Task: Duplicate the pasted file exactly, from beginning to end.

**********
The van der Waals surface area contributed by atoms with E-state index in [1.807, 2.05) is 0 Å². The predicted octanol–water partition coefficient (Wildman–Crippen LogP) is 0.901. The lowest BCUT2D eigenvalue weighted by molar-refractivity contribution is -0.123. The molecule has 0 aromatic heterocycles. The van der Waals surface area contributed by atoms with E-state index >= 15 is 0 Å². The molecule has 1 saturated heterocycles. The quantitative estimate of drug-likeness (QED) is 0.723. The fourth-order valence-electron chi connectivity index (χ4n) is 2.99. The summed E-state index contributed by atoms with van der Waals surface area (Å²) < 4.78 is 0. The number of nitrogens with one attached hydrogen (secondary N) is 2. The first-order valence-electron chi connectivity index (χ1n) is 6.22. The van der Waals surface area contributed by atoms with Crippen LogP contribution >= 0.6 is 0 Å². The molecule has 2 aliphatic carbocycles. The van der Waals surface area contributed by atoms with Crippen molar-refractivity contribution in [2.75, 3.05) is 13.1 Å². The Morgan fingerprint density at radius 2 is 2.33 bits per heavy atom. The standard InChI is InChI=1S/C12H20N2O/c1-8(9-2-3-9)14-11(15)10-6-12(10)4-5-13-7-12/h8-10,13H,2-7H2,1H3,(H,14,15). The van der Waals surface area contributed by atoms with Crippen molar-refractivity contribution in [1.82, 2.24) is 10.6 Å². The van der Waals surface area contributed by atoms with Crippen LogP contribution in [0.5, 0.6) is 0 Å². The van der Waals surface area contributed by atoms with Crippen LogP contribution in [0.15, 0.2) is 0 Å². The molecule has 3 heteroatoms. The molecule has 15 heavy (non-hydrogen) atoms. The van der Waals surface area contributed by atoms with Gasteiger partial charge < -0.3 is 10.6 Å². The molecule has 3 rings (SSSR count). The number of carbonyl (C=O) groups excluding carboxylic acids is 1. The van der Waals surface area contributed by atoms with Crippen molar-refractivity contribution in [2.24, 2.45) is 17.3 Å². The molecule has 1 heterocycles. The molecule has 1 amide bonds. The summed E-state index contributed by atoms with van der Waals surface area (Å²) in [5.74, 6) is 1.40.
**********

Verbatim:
The van der Waals surface area contributed by atoms with E-state index in [1.807, 2.05) is 0 Å². The predicted octanol–water partition coefficient (Wildman–Crippen LogP) is 0.901. The lowest BCUT2D eigenvalue weighted by molar-refractivity contribution is -0.123. The molecule has 0 aromatic heterocycles. The van der Waals surface area contributed by atoms with E-state index >= 15 is 0 Å². The molecule has 1 saturated heterocycles. The quantitative estimate of drug-likeness (QED) is 0.723. The fourth-order valence-electron chi connectivity index (χ4n) is 2.99. The summed E-state index contributed by atoms with van der Waals surface area (Å²) < 4.78 is 0. The number of nitrogens with one attached hydrogen (secondary N) is 2. The first-order valence-electron chi connectivity index (χ1n) is 6.22. The van der Waals surface area contributed by atoms with Crippen LogP contribution >= 0.6 is 0 Å². The molecule has 2 aliphatic carbocycles. The van der Waals surface area contributed by atoms with Crippen molar-refractivity contribution in [2.75, 3.05) is 13.1 Å². The Morgan fingerprint density at radius 2 is 2.33 bits per heavy atom. The standard InChI is InChI=1S/C12H20N2O/c1-8(9-2-3-9)14-11(15)10-6-12(10)4-5-13-7-12/h8-10,13H,2-7H2,1H3,(H,14,15). The van der Waals surface area contributed by atoms with Crippen molar-refractivity contribution in [1.82, 2.24) is 10.6 Å². The van der Waals surface area contributed by atoms with Crippen LogP contribution in [0.5, 0.6) is 0 Å². The van der Waals surface area contributed by atoms with Crippen LogP contribution in [0.15, 0.2) is 0 Å². The molecule has 3 heteroatoms. The molecule has 15 heavy (non-hydrogen) atoms. The van der Waals surface area contributed by atoms with Gasteiger partial charge < -0.3 is 10.6 Å². The molecule has 3 rings (SSSR count). The number of carbonyl (C=O) groups excluding carboxylic acids is 1. The van der Waals surface area contributed by atoms with Crippen molar-refractivity contribution in [2.24, 2.45) is 17.3 Å². The molecule has 1 heterocycles. The molecule has 1 amide bonds. The summed E-state index contributed by atoms with van der Waals surface area (Å²) in [5.74, 6) is 1.40.